There are a few books and movies that have played major roles in my spiritual formation. The book of 1 John. Missionary biographies. Mere Christianity. You get the picture. But one of the stranger ones was a cheaply made documentary that my new husband picked up at a punk rock show. I can still recall the first time I watched it, my memory crisp and clear, the last few seconds I had of a “normal” life. The documentary was called Another World Is Possible, and it was made by Shane Claiborne and the good people at the Simple Way, an intentional community in Philadelphia. Even now, I can’t exactly explain why it impacted me so much—on subsequent viewings I found the movie itself to be a somewhat hastily edited documentary on familiar topics: war, greed, poverty, and the Christian response. But for whatever reason, on that night in March of 2008, I was undone.
That documentary got into my bones. I heard, for the first time, that things in the world were very broken, and my quest for safe and secure and “happy” life was a part of it. I had been struggling for some time to make sense of my life. I and everyone I knew believed in a very good and very just God. But outside of our churches and Bible college, things were pretty bleak—full of sickness and sadness and corruption. What did any of us have to offer? What did Jesus have to offer?
I believe that one particular documentary, on that one particular night, changed the course of my life. And not just because the information is presented was factual (I presume it was) or that it was emotional (it was, but not in an exploitative way). I think it changed me more than anything because it was interesting, sprinkled with good humor, and most of all, hopeful. I believed that there really was a way for me to be involved, in every level of my life—financially, relationally, and spiritually—in living out the Good News. After making several life changes (most notably moving into a low-income housing complex to hang out more with my refugee friends) it is more clear to me than ever that I need the Good News to be good. I need it to be goofy, full of celebration, centered on community and good humor. Because if there is one thing I have learned on the margins, it is this: Everyone is looking for hope.
Oscar Wilde once said, “If you want to tell people the truth, make them laugh—otherwise, they’ll kill you.” After years of being the perpetual Debbie Downer, I am inclined to agree. Those first few months after watching that documentary were hard on my friends and family (if my husband or I saw people brandishing certain brands/shopping bags we would
harass gently admonish them). Through the years, as we have delved less into “issues” and more into the lives of those living in brokenness, our sense of outrage and a thirst for justice have not been quenched. But they have changed, as we learn to rely less on our own abilities to change the world and find ourselves hopelessly leaning on the Good News of Jesus, on his ability to change hearts and minds and turn people toward God. Watching Another World Is Possible was a turning point for me, orchestrated, I believe, by the Holy Spirit. But infusing the truth of our world with humor and hope takes an extraordinary amount of time and energy—not to mention humility—that I rarely can attain. Of all the current prophetic voices in our culture, calling for the Church and Christians to rise up and see the Kingdom come, I think Shane Claiborne and his friends have done the best job of this. And it is working.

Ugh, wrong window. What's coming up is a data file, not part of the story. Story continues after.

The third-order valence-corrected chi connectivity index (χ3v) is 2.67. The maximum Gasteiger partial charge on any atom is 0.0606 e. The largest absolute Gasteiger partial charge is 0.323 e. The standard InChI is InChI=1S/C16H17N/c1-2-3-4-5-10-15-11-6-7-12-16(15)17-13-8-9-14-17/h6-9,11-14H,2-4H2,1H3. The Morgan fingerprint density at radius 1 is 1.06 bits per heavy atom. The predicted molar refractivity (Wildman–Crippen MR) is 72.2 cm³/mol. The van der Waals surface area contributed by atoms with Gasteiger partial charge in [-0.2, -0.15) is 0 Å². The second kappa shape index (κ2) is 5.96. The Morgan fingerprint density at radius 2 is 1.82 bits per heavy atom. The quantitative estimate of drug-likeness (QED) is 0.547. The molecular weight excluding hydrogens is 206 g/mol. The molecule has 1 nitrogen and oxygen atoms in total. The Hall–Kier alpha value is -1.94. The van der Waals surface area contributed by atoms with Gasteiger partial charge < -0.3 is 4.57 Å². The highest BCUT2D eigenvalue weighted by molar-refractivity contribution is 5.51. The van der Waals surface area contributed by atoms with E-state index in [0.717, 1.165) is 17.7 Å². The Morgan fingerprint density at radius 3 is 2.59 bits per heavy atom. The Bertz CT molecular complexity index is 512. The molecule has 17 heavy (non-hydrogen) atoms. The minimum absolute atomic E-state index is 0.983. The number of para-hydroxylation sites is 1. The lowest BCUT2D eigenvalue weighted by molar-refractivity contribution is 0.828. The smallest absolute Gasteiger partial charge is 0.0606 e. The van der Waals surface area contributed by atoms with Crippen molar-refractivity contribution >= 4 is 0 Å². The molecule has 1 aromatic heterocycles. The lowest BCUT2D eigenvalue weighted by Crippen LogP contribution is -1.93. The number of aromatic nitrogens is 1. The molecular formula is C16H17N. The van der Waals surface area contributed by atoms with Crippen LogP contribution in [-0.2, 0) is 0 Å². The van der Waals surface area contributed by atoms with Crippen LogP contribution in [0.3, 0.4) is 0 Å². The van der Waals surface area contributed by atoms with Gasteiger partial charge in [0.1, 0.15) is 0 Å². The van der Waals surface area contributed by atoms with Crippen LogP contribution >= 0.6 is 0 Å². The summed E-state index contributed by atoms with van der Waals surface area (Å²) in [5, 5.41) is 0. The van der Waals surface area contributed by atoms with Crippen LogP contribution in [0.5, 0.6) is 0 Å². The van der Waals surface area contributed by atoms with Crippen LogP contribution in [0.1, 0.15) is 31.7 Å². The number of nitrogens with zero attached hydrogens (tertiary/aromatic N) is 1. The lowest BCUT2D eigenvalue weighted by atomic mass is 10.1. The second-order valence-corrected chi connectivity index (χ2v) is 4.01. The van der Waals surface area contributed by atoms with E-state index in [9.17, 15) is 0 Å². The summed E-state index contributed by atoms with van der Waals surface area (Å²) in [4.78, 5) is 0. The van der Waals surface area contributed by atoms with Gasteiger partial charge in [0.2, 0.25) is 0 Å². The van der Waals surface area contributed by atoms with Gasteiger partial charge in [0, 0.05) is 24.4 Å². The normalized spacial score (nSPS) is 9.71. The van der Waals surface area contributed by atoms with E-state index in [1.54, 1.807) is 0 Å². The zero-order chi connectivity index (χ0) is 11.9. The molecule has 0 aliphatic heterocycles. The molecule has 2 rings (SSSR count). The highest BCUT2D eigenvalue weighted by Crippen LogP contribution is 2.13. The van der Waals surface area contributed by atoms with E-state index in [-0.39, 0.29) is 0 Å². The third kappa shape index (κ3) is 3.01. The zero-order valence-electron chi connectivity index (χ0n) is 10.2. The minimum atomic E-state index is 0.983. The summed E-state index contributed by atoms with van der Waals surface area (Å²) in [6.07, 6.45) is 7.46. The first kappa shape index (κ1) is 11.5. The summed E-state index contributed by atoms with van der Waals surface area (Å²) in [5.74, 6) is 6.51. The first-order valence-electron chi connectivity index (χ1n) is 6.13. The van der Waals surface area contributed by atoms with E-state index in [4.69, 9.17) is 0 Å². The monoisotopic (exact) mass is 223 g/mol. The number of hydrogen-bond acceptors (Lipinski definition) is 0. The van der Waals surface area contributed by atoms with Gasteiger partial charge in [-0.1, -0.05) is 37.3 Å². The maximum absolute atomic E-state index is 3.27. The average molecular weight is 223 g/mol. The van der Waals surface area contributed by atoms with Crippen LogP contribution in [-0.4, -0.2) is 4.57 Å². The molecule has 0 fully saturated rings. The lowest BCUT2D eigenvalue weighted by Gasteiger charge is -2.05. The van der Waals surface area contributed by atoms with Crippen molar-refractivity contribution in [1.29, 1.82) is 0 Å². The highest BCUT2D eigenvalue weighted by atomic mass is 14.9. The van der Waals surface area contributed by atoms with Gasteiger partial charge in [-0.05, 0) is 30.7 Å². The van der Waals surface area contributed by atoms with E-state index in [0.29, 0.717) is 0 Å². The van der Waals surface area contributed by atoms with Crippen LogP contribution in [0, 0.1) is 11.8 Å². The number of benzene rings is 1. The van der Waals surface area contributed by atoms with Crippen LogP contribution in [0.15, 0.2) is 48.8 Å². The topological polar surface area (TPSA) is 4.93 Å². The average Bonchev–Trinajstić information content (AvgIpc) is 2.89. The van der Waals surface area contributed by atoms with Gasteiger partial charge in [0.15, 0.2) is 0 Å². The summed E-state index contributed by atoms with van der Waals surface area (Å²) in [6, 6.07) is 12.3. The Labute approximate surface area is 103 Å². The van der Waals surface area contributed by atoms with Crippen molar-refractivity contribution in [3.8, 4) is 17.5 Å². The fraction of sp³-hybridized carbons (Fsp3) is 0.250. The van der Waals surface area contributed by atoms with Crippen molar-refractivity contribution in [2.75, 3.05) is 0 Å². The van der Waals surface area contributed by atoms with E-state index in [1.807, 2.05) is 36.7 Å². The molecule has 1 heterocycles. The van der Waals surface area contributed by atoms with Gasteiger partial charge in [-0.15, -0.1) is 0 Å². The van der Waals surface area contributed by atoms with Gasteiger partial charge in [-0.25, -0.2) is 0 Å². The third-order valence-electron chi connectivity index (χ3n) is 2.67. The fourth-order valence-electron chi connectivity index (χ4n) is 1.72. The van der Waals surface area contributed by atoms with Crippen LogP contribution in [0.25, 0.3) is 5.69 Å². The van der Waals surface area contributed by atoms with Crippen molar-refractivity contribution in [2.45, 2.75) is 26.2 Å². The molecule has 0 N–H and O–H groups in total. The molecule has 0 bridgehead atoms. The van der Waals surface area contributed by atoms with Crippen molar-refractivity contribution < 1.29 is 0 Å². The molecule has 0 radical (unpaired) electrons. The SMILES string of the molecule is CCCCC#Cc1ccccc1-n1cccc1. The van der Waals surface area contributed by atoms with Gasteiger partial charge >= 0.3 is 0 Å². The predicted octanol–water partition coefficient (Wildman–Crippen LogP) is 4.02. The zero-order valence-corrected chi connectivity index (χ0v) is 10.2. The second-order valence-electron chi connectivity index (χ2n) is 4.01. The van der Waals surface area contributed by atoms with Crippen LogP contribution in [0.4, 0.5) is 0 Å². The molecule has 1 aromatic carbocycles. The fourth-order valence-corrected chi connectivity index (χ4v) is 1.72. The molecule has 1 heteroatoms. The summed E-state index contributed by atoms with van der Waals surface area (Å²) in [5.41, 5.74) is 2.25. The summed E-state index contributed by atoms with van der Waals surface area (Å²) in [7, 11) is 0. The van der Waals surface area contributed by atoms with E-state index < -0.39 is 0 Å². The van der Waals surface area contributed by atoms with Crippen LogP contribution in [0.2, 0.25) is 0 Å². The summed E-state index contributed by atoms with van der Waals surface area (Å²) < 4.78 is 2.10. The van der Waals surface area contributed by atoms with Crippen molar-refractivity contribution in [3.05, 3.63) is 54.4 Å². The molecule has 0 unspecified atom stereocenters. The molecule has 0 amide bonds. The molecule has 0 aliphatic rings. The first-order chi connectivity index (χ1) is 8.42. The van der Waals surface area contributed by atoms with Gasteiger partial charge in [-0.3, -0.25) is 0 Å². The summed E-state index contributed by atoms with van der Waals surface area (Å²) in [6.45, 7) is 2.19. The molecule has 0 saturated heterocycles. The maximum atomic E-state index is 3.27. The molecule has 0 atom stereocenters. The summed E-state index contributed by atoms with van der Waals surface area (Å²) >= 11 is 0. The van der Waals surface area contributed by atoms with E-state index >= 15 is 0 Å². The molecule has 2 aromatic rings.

Just this past week at the Justice Conference, Shane and his friends at RAWtools did an astounding demonstration. On Facebook Shane had asked if anybody had an AK47 they would like to donate. An individual stepped up and said he would like to, that he was hoping for a future that ended the patterns of gun violence in our country. At the Justice Conference, the two guys behind RAWtools took a fully functional gun and converted it into working garden tools: rakes and shovels. Those tools will be used in the community garden at the Simple Way, which will in turn feed the people of the neighborhood.
And that is what we need right now. I don’t view this as an abstract representation, but a living and breathing example of our hope in Christ’s coming kingdom. AK47s are not a part of heaven, and we should grieve that they are a part of our present. We all know this, but tend to get caught up in various arguments/rhetoric discussing our present day. So many of our current conversations are humorless and rote, convincing few and alienating many. This is why a few more demonstrations of the creative presence of the Gospel are needed. I truly believe we are all fully aware of how horrible and beautiful and corrupt and promising the world is. But sometimes, we need to be shaken, badly, out of our stupor (be we paralyzed from fear or indecision or satiated on our own comfort). Sometimes we need to be reminded of how very good the Good News is, that our Deliverer is coming. Sometimes we just need to laugh, to commiserate and celebrate and find our tribes that will partner with us in doing whatever it is we need to do in order to live fully for the Kingdom. And sometimes we need to be creative, using the supernatural gifts of hope to see weapons of destruction turned into tools of life-giving food.
Lately, I can feel the enthusiasm and the outrage that fueled my activism wearing rather thin. The world is hard, especially on the margins. But Jesus is here too, teaching us to be creative in our hope for redemption. The underlying principles I have absorbed—a deep belief that Jesus wants to use me to bring his rule and reign in the world—still remain. And for that, I am grateful to visionaries such as Shane Claiborne, for sharing their gifts and for showing me that another world really is possible. One where this happens, and where it is a sign of what’s coming: